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Women Community Services

Australian NGO casts light on gender inequality at UN Women conference

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Australian NGO

As part of its commitment to advancing women and girls’ empowerment at local, national and international levels Australian NGO, Settlement Services International (SSI), became a host for a virtual panel to a global network; “Women’s Economic Empowerment Across Borders – A new age of entrepreneurship”.

The women’s panel forms part of the 66th session of the United Nations Commission on the Status of Women’s (CSW66) schedule of online events, with diverse speakers, including Maggie Cairns, Aunty Rose Lovelock, Ancestry and Development Colombia’s International Business Developer, Erik Rojas Arenas, and panel moderator Juliana Nkrumah AM. SSI Head of Women, Equity and DFV, Astrid Perry, said that the panel would discuss the economic empowerment of migrant and refugee women globally while highlighting the critical work of SSI in supporting minority women. “SSI’s experience is that refugee women are less likely to have career progression opportunities,” she said. “Most refugee women remain under-represented in organisations that do not focus on women and gender issues and are also disadvantaged by unequal access to resources needed to become effective leaders.” “Our panel will deep dive into how women can achieve entrepreneurship goals and improve livelihoods,” Perry adds. Sabeeha Hameed Abdo, a Yazidi refugee and entrepreneur, started a unique cooking school in Coffs Harbour with SSI’s support through its social enterprise, Ignite Small Business Start-ups. Abdo’s love of cooking stems from a childhood in Northern Iraq mainly spent at home due to profound deafness. “You don’t see people with disabilities in Iraq. They were kept at home.” Abdo said. “I feel it is lovely that I can share my Iraqi cooking skills with the Australian people.” SSI Ignite Global Manager Dina Petrakis said that it had been a pleasure working with Sabeeha to start and grow her business in Australia. “She is unlocking her full potential because she is doing something she loves. Sabeeha is living independently, participating in and contributing to the economic and social fabric of her new country,” she said. SSI will moderate a live discussion at its New Beginnings Festival (Australian National Maritime Museum, March 19) as part of CSW66, focusing on how global communities can achieve gender equality in the evolving context of climate change.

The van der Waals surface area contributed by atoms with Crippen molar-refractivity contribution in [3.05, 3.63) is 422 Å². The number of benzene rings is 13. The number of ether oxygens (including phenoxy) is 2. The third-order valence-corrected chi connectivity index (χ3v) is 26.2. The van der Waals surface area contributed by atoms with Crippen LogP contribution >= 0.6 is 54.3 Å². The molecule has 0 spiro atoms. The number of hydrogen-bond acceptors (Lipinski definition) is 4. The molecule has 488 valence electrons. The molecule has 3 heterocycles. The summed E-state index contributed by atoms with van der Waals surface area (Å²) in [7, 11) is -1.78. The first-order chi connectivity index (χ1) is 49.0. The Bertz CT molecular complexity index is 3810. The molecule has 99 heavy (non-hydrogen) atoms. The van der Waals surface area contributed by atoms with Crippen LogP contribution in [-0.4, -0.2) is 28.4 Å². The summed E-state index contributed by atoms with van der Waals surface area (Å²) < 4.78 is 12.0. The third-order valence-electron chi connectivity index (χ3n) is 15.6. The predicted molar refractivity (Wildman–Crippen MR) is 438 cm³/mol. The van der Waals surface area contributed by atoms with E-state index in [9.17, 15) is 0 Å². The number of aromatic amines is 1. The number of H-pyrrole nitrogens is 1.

SSI CEO Violet Roumeliotis said that the impacts of climate change were not gender-neutral.

“The role of women is crucial to climate action as women are often leaders in communities responding to climate change,” Roumeliotis said.

“Not only are women more adversely affected by climate devastation, but they are also the ones supporting communities to become more resilient.”

Settlement Services International (SSI) is an Australian NGO. A community organisation and social business that supports newcomers and other Australians to achieve their full potential.

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